Several individuals are being tested for a disease – say norovirus, malaria, or influenza, to give a few examples – in multiple medical centres across a city or region; and there is no known outbreak. The rapid test results are produced during the appointments, recorded on a smartphone app and shared immediately to a central data hub, accessible by key stakeholders. A spike in positive cases in an unexpected time frame is detected within the central data hub and a pre-set algorithm triggers an automated alert to inform authorities of a potential health threat.
Without the rapid results and the instant connected data transfer, the response in this scenario could be different.
Furthermore, combine lateral flow’s data capture capabilities with the companion and complementary diagnostics examples given earlier and the technology becomes an even more powerful tool in diagnostics. But it does not stop there. As healthcare policymakers start to consider self-testing more and more, lateral flow is well placed for this; pregnancy is testament to its feasibility, as is the HIV self-testing mentioned earlier in the article.
Manufacturing for future demand
In the USA alone in 2020, all lateral flow clinical testing was valued at approximately $3bns. The compound annual growth rate (CAGR) for the whole lateral flow market is predicted to be 4.5% by 2025; applying 4.5% CAGR to just USA-based lateral flow clinical testing and coupling this prediction with the external market drivers, it is easy to see why this article predicts the use of lateral flow will be more common.
Demand for rapid test products is being answered by manufacturers. Of course, during the COVID-19 pandemic, the supply chain mobilised in response to an international ‘call to arms’: material and equipment suppliers and established rapid test manufacturers with expertise and the necessary infrastructures came forward to support the cause; even companies with little or no previous experience in rapid test manufacturing joined in the humanitarian fight. But 2020 was only the start for rapid test manufacturers responding to increasing requests for lateral flow.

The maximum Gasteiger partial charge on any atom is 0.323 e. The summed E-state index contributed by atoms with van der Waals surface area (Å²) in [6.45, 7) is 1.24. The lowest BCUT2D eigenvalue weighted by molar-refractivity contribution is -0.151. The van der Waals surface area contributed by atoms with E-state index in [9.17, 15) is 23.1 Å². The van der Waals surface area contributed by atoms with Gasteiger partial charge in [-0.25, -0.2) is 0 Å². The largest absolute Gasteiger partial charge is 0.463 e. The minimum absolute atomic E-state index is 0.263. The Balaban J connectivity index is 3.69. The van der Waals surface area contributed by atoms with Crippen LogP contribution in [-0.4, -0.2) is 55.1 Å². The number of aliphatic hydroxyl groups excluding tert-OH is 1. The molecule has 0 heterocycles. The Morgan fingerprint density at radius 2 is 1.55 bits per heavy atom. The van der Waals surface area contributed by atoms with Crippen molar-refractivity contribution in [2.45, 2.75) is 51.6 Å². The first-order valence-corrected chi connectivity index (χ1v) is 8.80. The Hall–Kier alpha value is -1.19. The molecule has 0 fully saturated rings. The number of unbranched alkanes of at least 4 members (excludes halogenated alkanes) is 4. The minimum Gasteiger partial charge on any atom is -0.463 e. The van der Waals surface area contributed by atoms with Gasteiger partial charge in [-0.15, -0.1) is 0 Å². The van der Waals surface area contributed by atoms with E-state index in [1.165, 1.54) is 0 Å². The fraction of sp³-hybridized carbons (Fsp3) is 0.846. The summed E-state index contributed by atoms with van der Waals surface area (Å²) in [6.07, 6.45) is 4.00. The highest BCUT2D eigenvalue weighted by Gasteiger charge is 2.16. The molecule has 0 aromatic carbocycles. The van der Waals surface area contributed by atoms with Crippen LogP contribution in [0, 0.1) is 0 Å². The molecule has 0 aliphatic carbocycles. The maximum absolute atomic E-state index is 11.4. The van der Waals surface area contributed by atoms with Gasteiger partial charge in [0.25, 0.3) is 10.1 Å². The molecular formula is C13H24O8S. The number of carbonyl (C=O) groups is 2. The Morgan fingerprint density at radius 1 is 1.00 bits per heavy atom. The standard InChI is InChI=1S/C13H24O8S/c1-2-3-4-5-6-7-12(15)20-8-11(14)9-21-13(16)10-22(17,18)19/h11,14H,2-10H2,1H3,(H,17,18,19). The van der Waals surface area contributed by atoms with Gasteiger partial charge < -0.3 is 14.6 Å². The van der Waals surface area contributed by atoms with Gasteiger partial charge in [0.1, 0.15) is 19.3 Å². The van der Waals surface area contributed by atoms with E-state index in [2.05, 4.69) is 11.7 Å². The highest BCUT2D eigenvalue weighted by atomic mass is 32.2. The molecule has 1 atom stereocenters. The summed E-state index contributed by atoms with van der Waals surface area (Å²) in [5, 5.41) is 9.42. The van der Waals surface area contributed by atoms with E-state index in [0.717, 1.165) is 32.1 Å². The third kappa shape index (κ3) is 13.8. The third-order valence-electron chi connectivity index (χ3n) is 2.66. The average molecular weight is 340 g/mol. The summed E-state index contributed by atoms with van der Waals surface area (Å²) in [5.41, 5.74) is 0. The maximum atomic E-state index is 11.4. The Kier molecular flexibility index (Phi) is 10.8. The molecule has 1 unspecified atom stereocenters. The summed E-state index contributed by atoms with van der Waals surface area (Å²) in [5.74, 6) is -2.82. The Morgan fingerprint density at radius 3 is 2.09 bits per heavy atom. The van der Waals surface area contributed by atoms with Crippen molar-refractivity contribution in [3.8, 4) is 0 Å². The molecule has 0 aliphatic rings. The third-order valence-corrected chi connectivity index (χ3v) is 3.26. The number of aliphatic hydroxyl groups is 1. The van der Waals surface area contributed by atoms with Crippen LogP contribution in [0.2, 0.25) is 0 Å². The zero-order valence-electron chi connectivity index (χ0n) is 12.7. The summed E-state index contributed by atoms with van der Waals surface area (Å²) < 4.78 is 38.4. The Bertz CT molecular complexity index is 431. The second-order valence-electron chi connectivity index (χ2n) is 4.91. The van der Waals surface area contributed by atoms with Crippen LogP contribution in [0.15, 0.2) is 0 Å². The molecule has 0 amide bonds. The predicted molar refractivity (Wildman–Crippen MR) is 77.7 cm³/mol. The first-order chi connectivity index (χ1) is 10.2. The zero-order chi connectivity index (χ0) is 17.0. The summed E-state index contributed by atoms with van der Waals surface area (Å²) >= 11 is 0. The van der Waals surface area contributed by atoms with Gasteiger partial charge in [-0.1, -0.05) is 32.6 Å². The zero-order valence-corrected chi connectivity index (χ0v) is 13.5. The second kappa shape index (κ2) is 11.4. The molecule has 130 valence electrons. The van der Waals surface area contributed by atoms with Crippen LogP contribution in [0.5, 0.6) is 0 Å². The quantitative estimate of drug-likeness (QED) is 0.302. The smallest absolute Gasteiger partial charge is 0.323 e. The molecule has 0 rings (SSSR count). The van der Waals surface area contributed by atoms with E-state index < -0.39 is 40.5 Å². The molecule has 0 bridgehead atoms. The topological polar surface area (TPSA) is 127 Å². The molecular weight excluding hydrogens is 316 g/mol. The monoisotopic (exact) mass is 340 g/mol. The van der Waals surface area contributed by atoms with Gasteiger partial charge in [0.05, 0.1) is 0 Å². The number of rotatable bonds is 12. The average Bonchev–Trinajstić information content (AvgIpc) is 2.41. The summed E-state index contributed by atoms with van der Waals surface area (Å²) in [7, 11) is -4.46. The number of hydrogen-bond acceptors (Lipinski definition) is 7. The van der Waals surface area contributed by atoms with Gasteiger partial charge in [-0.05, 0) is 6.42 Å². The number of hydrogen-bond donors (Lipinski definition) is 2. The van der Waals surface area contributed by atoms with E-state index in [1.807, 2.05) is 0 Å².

Production facilities are expanding as specialist rapid test manufacturers look to accommodate future demand. Abingdon Health’s expansion plans, which commenced in 2019 and accelerated in 2020, led to an increase in its manufacturing footprint with additional sites and the addition of new semi-automated and automated lines alongside an increase in its quality assurance and regulatory affairs capacity.
It is feasible that the number of new rapid test manufacturers will grow and that these manufacturers will play an important role in future by servicing various proportions of demand. However, it is highly likely that those new to lateral flow or looking for a new or second manufacturer will seek a ‘safe pair of hands’ from established manufacturers who offer experience and expertise alongside a security of supply.
A handful of organisations worldwide were spreading the good word of rapid tests and their potential in global diagnostics long before the coronavirus crisis. However, it is possible for future pandemic or non-pandemic situations, the use of rapid tests will be considered more readily.
Self-isolation, social distancing and hand hygiene have become familiar habits; and these prevention tactics will be used for a long time. In the future, some policymakers may say self-isolation should be the ‘go-to’, alongside relying on more labour-intensive laboratory diagnostic methods. Is this the right approach? Would employers appreciate staff members being off work ‘just in case’ without a positive result? Would the self-employed appreciate loss of income because they are forced to stay at home ‘just in case’ while they wait for a result?
Rapid and accurate diagnosis technology is available and using the right tools is the key to deliver the best patient care while protecting the wider public and avoiding bumps in economic productivity.
The role of rapid tests in response to COVID-19 cannot be ignored. It is a shame it has taken a global health crisis to bring lateral flow rapid tests further up the agendas of more professionals and lay people. However, future generations may gain as a result, which is one very small consolation to come from the COVID-19 pandemic.
The many benefits of lateral flow in decentralised point-of-care testing offer the potential to contribute positively to people’s overall wellbeing. Deliver a negative result in minutes to someone who thought they might have a disease: no long anxious wait for the result. Conversely, a positive result means treatment can start there and then: the quick result has a positive impact on both physical and mental health.
This sentiment is already being realised throughout the world as lateral flow rapid tests become a household term. From a humanistic, commercial and resource management perspective the benefits of offering an easy-to-use fast screening tool, that can also be a companion or complementary diagnostic or combine with data platforms, is the reason why rapid tests may be in greater demand from now on.
- Staines, HM et al. Dynamics of IgG seroconversion and pathophysiology of COVID-19 infections. www.medrxiv.org/content/
- 1101/2020.06.07.20124636v2. Accessed 12 November 2020.
- Pfizer Vaccines. Behind the science: what is an mRNA vaccine? (25 August 2020) www.pfizer.co.uk/behind-science-what-mrna-vaccine. Accessed 12 November 2020.
This article is from issue 16 of Health Europa. Click here to get your free subscription today.